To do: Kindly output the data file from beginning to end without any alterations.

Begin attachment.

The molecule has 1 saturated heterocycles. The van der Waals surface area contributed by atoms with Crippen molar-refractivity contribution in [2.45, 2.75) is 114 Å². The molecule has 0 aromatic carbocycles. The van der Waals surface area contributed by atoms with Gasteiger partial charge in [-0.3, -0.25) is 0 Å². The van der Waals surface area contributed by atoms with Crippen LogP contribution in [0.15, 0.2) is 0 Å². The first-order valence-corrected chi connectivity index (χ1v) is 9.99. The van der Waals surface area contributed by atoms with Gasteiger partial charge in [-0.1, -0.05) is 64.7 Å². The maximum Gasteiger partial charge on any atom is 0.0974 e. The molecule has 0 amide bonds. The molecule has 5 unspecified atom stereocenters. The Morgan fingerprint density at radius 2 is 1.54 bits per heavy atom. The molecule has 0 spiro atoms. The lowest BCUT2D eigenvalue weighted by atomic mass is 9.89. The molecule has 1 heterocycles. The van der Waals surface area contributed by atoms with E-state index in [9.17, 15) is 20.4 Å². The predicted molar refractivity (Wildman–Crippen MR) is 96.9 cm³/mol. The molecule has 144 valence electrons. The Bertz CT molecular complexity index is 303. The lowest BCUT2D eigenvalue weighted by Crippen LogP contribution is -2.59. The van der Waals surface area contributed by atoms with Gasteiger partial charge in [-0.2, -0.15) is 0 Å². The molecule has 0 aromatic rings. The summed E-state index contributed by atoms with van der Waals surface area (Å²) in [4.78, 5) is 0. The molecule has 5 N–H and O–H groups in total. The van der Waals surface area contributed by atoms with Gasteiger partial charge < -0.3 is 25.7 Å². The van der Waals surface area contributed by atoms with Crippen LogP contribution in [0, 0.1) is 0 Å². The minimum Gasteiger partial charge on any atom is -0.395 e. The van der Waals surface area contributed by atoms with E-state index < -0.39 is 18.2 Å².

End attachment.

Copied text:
The molecule has 1 saturated heterocycles. The van der Waals surface area contributed by atoms with Crippen molar-refractivity contribution in [2.45, 2.75) is 114 Å². The molecule has 0 aromatic carbocycles. The van der Waals surface area contributed by atoms with Gasteiger partial charge in [-0.3, -0.25) is 0 Å². The van der Waals surface area contributed by atoms with Crippen LogP contribution in [0.15, 0.2) is 0 Å². The first-order valence-corrected chi connectivity index (χ1v) is 9.99. The van der Waals surface area contributed by atoms with Gasteiger partial charge in [-0.1, -0.05) is 64.7 Å². The maximum Gasteiger partial charge on any atom is 0.0974 e. The molecule has 0 amide bonds. The molecule has 5 unspecified atom stereocenters. The Morgan fingerprint density at radius 2 is 1.54 bits per heavy atom. The molecule has 0 spiro atoms. The lowest BCUT2D eigenvalue weighted by atomic mass is 9.89. The molecule has 1 heterocycles. The van der Waals surface area contributed by atoms with E-state index in [9.17, 15) is 20.4 Å². The predicted molar refractivity (Wildman–Crippen MR) is 96.9 cm³/mol. The molecule has 144 valence electrons. The Bertz CT molecular complexity index is 303. The lowest BCUT2D eigenvalue weighted by Crippen LogP contribution is -2.59. The van der Waals surface area contributed by atoms with Gasteiger partial charge in [-0.2, -0.15) is 0 Å². The molecule has 0 aromatic rings. The summed E-state index contributed by atoms with van der Waals surface area (Å²) in [4.78, 5) is 0. The molecule has 5 N–H and O–H groups in total. The van der Waals surface area contributed by atoms with Gasteiger partial charge < -0.3 is 25.7 Å². The van der Waals surface area contributed by atoms with Crippen LogP contribution in [0, 0.1) is 0 Å². The minimum Gasteiger partial charge on any atom is -0.395 e. The van der Waals surface area contributed by atoms with E-state index < -0.39 is 18.2 Å².